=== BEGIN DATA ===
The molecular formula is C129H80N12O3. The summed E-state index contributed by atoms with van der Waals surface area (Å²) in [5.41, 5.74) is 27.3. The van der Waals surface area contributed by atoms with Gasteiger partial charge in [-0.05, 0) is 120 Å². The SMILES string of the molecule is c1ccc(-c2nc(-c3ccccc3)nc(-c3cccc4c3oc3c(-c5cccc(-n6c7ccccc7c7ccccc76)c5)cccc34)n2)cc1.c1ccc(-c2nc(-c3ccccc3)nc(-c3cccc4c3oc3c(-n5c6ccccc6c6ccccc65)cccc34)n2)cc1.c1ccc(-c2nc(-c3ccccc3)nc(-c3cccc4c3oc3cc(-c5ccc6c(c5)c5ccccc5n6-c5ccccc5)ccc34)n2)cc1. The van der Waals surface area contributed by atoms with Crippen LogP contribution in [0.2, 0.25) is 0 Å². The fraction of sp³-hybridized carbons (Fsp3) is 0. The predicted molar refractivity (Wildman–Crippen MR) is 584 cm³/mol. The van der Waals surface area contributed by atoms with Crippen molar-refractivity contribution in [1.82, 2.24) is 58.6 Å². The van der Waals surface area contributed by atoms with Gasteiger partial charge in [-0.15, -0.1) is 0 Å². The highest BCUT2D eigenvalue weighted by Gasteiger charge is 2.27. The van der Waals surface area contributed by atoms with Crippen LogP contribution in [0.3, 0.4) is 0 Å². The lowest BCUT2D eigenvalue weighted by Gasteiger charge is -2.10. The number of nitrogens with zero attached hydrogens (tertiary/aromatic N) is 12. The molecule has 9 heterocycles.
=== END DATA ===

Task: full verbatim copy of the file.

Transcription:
The molecular formula is C129H80N12O3. The summed E-state index contributed by atoms with van der Waals surface area (Å²) in [5.41, 5.74) is 27.3. The van der Waals surface area contributed by atoms with Gasteiger partial charge in [-0.05, 0) is 120 Å². The SMILES string of the molecule is c1ccc(-c2nc(-c3ccccc3)nc(-c3cccc4c3oc3c(-c5cccc(-n6c7ccccc7c7ccccc76)c5)cccc34)n2)cc1.c1ccc(-c2nc(-c3ccccc3)nc(-c3cccc4c3oc3c(-n5c6ccccc6c6ccccc65)cccc34)n2)cc1.c1ccc(-c2nc(-c3ccccc3)nc(-c3cccc4c3oc3cc(-c5ccc6c(c5)c5ccccc5n6-c5ccccc5)ccc34)n2)cc1. The van der Waals surface area contributed by atoms with Crippen LogP contribution in [0.2, 0.25) is 0 Å². The fraction of sp³-hybridized carbons (Fsp3) is 0. The predicted molar refractivity (Wildman–Crippen MR) is 584 cm³/mol. The van der Waals surface area contributed by atoms with Crippen molar-refractivity contribution in [1.82, 2.24) is 58.6 Å². The van der Waals surface area contributed by atoms with Gasteiger partial charge in [-0.15, -0.1) is 0 Å². The highest BCUT2D eigenvalue weighted by Gasteiger charge is 2.27. The van der Waals surface area contributed by atoms with Crippen LogP contribution in [0.3, 0.4) is 0 Å². The lowest BCUT2D eigenvalue weighted by Gasteiger charge is -2.10. The number of nitrogens with zero attached hydrogens (tertiary/aromatic N) is 12. The molecule has 9 heterocycles.